Not a reliable guide to pet care (or, for that matter, friendship)—but a typically buzzy series outing nonetheless.



From the Fly Guy series

It looks like curtainzzz for Fly Guy and Fly Girl when their pet humans’ new friend comes with a lizard.

New arrival Carlos’ small green pet, Annie, seems harmless enough—cute, even—but “LIZ-Z-ZARD!” and “EATZ FLYZZ!” explain terrified Fly Guy and Fly Girl to readers who might not be in the know. It seems that Carlos isn’t in the know either, as he explains to Buzz and Liz that their buzzy companions aren’t in danger because he feeds Annie on maggots. Uh oh. Even as horrified Buzz and Liz fill Carlos in on what maggots are, a brisk chase is underway elsewhere with slapstick worthy of Looney Tunes. The flies put up a stout defense against their pursuer, zipping out of her way and lifting her by the tail from a branch before letting her fall with a comical splat. They have a final face-off in a can full of rotting garbage. Happily, Annie turns out to be fonder of soggy fries than flies, and by the end prey and predator have become “friendzzies!” In the cartoon illustrations Fly Girl is pink and has a bow fastened to one antenna, but Annie shows no such gendered markers, and all three children have the same slightly toned light skin.

Not a reliable guide to pet care (or, for that matter, friendship)—but a typically buzzy series outing nonetheless. (Early reader. 5-7)

Pub Date: Oct. 5, 2021

ISBN: 978-1-338-54925-6

Page Count: 32

Publisher: Cartwheel/Scholastic

Review Posted Online: Sept. 15, 2021

Kirkus Reviews Issue: Oct. 1, 2021

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Hee haw.

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The print version of a knee-slapping cumulative ditty.

In the song, Smith meets a donkey on the road. It is three-legged, and so a “wonky donkey” that, on further examination, has but one eye and so is a “winky wonky donkey” with a taste for country music and therefore a “honky-tonky winky wonky donkey,” and so on to a final characterization as a “spunky hanky-panky cranky stinky-dinky lanky honky-tonky winky wonky donkey.” A free musical recording (of this version, anyway—the author’s website hints at an adults-only version of the song) is available from the publisher and elsewhere online. Even though the book has no included soundtrack, the sly, high-spirited, eye patch–sporting donkey that grins, winks, farts, and clumps its way through the song on a prosthetic metal hoof in Cowley’s informal watercolors supplies comical visual flourishes for the silly wordplay. Look for ready guffaws from young audiences, whether read or sung, though those attuned to disability stereotypes may find themselves wincing instead or as well.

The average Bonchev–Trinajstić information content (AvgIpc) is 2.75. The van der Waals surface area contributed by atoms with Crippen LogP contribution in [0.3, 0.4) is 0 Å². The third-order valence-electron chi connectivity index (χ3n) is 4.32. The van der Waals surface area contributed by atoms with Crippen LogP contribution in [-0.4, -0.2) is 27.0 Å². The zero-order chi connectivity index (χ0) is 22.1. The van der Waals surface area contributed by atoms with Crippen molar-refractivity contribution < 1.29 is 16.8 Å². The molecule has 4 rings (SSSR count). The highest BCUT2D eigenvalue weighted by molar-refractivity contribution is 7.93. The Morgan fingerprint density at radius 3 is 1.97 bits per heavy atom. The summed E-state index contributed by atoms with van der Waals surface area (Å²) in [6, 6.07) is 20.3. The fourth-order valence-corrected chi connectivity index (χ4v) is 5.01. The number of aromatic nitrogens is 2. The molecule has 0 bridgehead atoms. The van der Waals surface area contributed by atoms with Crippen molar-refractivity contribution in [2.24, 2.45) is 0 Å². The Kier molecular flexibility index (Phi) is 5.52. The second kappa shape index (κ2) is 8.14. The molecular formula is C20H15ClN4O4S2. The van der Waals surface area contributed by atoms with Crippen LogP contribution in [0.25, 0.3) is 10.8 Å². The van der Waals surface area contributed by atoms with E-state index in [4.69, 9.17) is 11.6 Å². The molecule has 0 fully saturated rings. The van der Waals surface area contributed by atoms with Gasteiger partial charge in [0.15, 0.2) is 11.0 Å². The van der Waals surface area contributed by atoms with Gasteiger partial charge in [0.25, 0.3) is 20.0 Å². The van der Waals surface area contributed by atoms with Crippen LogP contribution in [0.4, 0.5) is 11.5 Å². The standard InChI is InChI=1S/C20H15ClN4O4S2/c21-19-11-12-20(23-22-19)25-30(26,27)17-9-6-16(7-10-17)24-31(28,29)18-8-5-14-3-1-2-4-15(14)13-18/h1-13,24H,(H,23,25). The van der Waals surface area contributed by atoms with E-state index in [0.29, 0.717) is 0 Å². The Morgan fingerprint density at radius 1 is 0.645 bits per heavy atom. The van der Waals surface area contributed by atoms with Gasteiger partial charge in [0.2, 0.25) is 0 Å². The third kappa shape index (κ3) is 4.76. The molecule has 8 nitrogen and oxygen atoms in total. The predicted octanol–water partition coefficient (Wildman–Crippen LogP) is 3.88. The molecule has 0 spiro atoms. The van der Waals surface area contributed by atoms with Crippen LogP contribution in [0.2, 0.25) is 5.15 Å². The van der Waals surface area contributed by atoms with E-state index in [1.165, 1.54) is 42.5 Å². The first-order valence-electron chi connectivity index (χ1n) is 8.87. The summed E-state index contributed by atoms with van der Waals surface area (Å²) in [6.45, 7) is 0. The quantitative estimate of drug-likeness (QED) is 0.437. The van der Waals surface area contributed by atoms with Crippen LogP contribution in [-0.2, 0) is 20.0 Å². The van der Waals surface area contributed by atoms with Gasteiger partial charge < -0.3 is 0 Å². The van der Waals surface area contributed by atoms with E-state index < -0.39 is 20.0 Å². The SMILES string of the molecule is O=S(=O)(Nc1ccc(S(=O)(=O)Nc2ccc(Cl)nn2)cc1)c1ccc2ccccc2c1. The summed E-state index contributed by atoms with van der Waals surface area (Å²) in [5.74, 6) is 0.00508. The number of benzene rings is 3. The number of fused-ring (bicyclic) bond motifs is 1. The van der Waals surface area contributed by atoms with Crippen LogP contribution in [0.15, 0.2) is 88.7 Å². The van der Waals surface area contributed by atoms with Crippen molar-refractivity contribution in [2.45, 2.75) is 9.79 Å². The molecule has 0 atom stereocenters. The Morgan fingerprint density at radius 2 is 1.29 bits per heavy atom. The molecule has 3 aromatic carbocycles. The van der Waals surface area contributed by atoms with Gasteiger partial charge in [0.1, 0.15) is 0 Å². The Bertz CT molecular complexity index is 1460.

Hee haw. (Picture book. 5-7)

Pub Date: May 1, 2010

ISBN: 978-0-545-26124-1

Page Count: 26

Publisher: Scholastic

Review Posted Online: Dec. 29, 2018

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Energetic and earnest but not groundbreaking.


Unlikely friends Bear and Rabbit face fears together.

The anthropomorphic creatures set out on an adventure. Graphic-based illustrations give the book a Pixar movie feel, with a variety of page layouts that keep the story moving. Large blocks of black text are heavy on dialogue patterns as timid Bear and bold Rabbit encounter obstacles. Bear fears every one of them, from the stream to the mountain. He’ll do anything to avoid the objects of terror: taking a bus, a train, and even a helicopter. As Rabbit asks Bear if he’s frightened, Bear repeatedly responds, “I’m not scared, you’re scared!” and children will delight in the call-and-response opportunities. Adults may tire of the refrain, but attempts to keep everyone entertained are evident in asides about Bear's inability to brush food from his teeth (he’s too afraid to look at himself in the mirror) and Rabbit's superstrong ears (which do come in handy later). When Rabbit finds herself in danger after Bear defects on the adventure, Bear retraces the trip. Along the way, he notes that the stream wasn't as deep, nor the mountain as high, as he thought when he was scared. While picture-book shelves may not be screaming for another comedically sweet bear story, especially one that treads such familiar territory, many readers will appreciate this tale of overcoming fears. (This book was reviewed digitally.)

Energetic and earnest but not groundbreaking. (Picture book. 5-7)

Pub Date: March 15, 2022

ISBN: 978-0-593-35237-3

Page Count: 40

Publisher: Flamingo Books

Review Posted Online: March 29, 2022

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